After 60 years of marriage spanning three different continents, I don’t think it is cliché to state that my grandparents have experienced it all. It is a bitter-cold Friday afternoon and we are sat around my grandparents dining table preparing to feast upon the various Indian delicacies my dadhi (grandmother) has spent the best part of her morning preparing for us all. She is in her 70s, but for my grandfather the expectation that she remains the sole provider of his daily meals holds strong. Like in many South Asian families, this deep rooted relationship of co-dependency is a widely accepted one.
This personal account is not a means to bash all men – my grandad would move mountains for her, without question. I want to stress that their way of living in no way negates his lifelong commitment to her. In actual fact, they are the best couple I know. I have learnt that it is not a question of right and wrong. But I cannot help but wryly witness the normalcy of their co-dependant routine.
Anyway, back to that wintry lunch. I help my dadhi lay the table and the male members of the family sit down to eat. Traditionally, in South Asian culture, it is the norm to eat with your hands. I have memories of being laughed at by my cousins for being “too white” as I was the only one who struggled to pick up a mouthful of grains with nothing but my bare fingers (still to this day I haven’t quite managed it).
One close relative shares my lack-of-cutlery related difficulties and he asks my dadhi for a spoon. Despite her crippling arthritis and worsening breathlessness she is quick to respond to his request. She ensures they receive the best pieces of meat and simply cannot rest until she is confident they have ample amounts of food on their plates.
Once the main meal is complete, dessert and tea will be ready and served in the living room. A small part of me wonders whether this is how royalty are treated. It is at this point the women sit down to eat what is left of our male relatives’ remains, looking forward to cleaning up after both ourselves and our fathers/uncles/brothers.
This raises me to question how a man is ever to become a self-sufficient human being if he has spent the early part of his life as his “mother’s son” and then spends the remainder as his “wife’s husband”. Is he at a loss without a woman by his side? It is easy to understand how this stereotype has been reinforced through generations.
“…it tortures my soul to write that she will not be remembered for the struggles she overcame to provide for her sons, nor the fact that she uprooted her entire existence to make certain we had the best possible chance at life”
And for those of you thinking this cycle has been adopted as a result of a lifetime of housewife-ly behaviour, I am happy to inform you that this could not be further from the truth. Soon after leaving Africa, both of my grandmothers dedicated large portions of their lives to British factory work – like so many others in their situation. Here they quickly learnt English as well as established lifelong friendships in an environment far from familiar to them.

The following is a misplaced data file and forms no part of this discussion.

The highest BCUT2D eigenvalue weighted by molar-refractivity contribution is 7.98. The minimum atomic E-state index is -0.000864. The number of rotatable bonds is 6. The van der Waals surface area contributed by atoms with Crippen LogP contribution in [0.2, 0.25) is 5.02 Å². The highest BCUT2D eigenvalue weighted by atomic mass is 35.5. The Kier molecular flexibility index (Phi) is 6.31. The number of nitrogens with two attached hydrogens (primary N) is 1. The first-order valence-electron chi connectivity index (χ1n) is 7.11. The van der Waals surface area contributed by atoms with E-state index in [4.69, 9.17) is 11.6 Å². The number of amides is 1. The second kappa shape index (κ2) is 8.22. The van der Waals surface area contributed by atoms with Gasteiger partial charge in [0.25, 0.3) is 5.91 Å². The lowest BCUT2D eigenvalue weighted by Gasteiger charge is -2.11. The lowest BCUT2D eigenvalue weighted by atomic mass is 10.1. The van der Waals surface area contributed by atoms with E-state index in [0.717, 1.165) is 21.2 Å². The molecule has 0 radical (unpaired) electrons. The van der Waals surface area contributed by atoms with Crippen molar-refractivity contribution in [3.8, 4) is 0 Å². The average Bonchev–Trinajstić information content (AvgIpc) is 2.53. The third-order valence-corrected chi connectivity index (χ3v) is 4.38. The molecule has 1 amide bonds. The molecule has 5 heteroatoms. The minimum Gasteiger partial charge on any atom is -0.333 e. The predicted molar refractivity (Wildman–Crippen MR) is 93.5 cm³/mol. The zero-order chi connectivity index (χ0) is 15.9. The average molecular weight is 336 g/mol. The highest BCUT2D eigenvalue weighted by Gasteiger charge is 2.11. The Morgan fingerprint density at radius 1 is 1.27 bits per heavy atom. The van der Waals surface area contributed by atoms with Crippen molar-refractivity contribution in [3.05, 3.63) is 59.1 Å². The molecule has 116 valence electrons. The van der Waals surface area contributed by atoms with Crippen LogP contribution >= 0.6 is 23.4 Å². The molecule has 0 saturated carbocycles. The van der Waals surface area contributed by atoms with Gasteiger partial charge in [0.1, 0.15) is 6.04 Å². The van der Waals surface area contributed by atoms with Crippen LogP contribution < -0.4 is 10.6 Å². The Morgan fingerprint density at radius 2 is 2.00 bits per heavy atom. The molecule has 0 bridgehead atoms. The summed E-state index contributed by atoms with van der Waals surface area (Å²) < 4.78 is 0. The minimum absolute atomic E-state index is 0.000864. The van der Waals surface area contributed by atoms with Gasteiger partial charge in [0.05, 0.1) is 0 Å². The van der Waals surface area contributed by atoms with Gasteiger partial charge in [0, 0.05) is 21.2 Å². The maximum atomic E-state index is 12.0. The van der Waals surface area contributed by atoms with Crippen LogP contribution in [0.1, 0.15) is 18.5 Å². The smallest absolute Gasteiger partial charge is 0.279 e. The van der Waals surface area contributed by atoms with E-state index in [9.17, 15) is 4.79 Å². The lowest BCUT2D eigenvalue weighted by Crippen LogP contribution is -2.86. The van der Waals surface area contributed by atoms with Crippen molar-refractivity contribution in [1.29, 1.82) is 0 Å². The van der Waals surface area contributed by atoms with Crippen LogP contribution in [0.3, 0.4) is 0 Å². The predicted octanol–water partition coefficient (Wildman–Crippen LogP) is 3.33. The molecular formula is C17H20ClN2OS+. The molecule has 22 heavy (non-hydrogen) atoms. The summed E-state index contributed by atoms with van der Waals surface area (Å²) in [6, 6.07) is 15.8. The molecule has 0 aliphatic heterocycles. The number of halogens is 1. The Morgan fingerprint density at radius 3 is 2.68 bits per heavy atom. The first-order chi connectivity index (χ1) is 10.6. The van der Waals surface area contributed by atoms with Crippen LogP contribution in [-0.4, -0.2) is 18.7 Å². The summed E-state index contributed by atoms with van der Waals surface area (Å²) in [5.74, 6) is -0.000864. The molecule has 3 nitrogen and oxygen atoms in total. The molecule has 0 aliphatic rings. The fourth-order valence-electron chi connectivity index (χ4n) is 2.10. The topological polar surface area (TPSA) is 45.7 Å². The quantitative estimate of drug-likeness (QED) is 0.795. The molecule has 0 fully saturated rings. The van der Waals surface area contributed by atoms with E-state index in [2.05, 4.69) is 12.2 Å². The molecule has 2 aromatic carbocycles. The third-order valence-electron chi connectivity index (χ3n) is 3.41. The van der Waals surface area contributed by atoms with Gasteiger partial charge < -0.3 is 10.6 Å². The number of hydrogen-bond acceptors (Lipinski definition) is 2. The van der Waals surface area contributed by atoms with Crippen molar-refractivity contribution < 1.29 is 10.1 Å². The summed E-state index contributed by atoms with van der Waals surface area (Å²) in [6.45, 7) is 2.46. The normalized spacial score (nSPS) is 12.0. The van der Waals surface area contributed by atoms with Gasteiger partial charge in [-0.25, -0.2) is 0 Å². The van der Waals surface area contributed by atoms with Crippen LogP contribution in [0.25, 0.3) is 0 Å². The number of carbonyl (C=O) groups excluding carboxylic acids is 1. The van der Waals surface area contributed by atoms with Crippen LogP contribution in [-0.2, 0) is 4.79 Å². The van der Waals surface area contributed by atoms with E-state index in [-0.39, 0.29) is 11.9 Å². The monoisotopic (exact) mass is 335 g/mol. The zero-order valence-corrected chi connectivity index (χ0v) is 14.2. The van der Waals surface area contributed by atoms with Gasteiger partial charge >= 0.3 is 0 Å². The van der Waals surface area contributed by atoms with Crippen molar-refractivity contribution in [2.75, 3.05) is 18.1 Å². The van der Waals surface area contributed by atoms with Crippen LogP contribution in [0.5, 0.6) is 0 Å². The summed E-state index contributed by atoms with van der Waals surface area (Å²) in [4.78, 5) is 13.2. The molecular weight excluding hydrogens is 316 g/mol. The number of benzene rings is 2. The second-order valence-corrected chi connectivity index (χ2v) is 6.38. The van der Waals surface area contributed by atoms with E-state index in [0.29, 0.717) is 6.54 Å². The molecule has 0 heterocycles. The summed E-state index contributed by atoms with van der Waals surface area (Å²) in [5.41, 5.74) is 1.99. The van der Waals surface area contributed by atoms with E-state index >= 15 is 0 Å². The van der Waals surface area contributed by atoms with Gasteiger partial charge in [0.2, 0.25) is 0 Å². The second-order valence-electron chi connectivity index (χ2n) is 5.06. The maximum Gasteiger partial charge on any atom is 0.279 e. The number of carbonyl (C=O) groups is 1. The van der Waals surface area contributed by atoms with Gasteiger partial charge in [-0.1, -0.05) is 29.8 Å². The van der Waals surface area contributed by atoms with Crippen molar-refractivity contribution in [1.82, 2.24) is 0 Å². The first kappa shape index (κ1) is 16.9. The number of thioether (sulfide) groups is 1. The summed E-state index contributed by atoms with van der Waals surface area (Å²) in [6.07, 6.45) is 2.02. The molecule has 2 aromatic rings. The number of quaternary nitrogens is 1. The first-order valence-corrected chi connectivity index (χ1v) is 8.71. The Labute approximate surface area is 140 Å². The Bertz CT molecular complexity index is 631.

Irony aside I’m going to let you in on the sad reality of the situation. There is no doubt in my mind that this is what my grandma will be remembered for as part of our wider community. Every Eid she will make absolutely certain that our town wakes up to her sweet delicacies. Even if this means staying up into the early hours of the morning to ensure that every treat is the perfect size and texture, and tastes better than it did the previous year. But it tortures my soul to write that she will not be remembered for the struggles she overcame to provide for her sons, nor the fact that she uprooted her entire existence to make certain we had the best possible chance at life.
My grandfather, on the other hand, will be remembered for his dedication to our local mosque and the years he spent policing, caretaking and raising money for his local community. Yes, he too uprooted his life, and even now as adults he cannot help but spoil us all on a daily basis. But this is shown by equal measure.
It is their love, so intense and uncompromising that will not concede. Surely this level of shared determination and mutual drive is the very epitome of co-dependency! I can only hope it is my dadhi’s unique sense of honesty and their united selflessness that will be talked about for generations to come.
I have seen first-hand how there is more to what meets even the keenest of eyes. Whilst emotional barriers remain, I am thankful that I am able to openly challenge my frustrations. Where I once saw co-dependency as a lack of individualism it now shapes my decision making, as part of a generation I believe to be more self-aware.
“Realising it is okay to fall somewhere in the grey and accepting this as new normal will make way for a higher intelligence”
So forget about the homeland of your parents for a second, or what genitalia you have down below. Instead take a little more time to claw beneath the surface of every current and future relationship you choose to maintain. I have discovered that I am not as together as I once thought and thinking now about my existing family and friends, I can only truthfully name a handful of my own relationships that are this honest.
The label “second-generation” is often associated with duplex identities, and for women, this can be far from black and white. Realising it is okay to fall somewhere in the grey and accepting this as new normal will make way for a higher intelligence.
The dynamics of co-dependency are not set in stone. I know now that conventional standards for my grandparents are not normal for my parents and certainly will not be normal for me and my future spouse. The fact is, cultural lineage is being blurred and ethnic stereotypes will soon be a thing for the history books.